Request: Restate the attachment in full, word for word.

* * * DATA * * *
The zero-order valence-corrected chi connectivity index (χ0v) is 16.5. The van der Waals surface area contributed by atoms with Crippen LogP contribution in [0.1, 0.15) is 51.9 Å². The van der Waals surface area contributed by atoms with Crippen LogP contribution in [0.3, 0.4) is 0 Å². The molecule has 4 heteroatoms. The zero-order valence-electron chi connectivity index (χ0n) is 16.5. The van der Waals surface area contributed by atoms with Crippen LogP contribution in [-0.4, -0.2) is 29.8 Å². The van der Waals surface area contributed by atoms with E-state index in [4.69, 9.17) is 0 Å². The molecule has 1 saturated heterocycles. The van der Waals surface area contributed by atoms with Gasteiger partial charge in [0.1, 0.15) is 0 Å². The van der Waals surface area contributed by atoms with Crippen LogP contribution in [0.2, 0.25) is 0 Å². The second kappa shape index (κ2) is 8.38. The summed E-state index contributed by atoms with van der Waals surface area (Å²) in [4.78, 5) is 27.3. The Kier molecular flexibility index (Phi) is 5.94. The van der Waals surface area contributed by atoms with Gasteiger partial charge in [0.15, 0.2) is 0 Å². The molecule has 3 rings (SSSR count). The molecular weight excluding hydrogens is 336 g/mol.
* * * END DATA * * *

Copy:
The zero-order valence-corrected chi connectivity index (χ0v) is 16.5. The van der Waals surface area contributed by atoms with Crippen LogP contribution in [0.1, 0.15) is 51.9 Å². The van der Waals surface area contributed by atoms with Crippen LogP contribution in [0.3, 0.4) is 0 Å². The molecule has 4 heteroatoms. The zero-order valence-electron chi connectivity index (χ0n) is 16.5. The van der Waals surface area contributed by atoms with Crippen LogP contribution in [-0.4, -0.2) is 29.8 Å². The van der Waals surface area contributed by atoms with E-state index in [4.69, 9.17) is 0 Å². The molecule has 1 saturated heterocycles. The van der Waals surface area contributed by atoms with Gasteiger partial charge in [0.1, 0.15) is 0 Å². The van der Waals surface area contributed by atoms with Crippen LogP contribution in [0.2, 0.25) is 0 Å². The second kappa shape index (κ2) is 8.38. The summed E-state index contributed by atoms with van der Waals surface area (Å²) in [4.78, 5) is 27.3. The Kier molecular flexibility index (Phi) is 5.94. The van der Waals surface area contributed by atoms with Gasteiger partial charge in [0.15, 0.2) is 0 Å². The molecule has 3 rings (SSSR count). The molecular weight excluding hydrogens is 336 g/mol.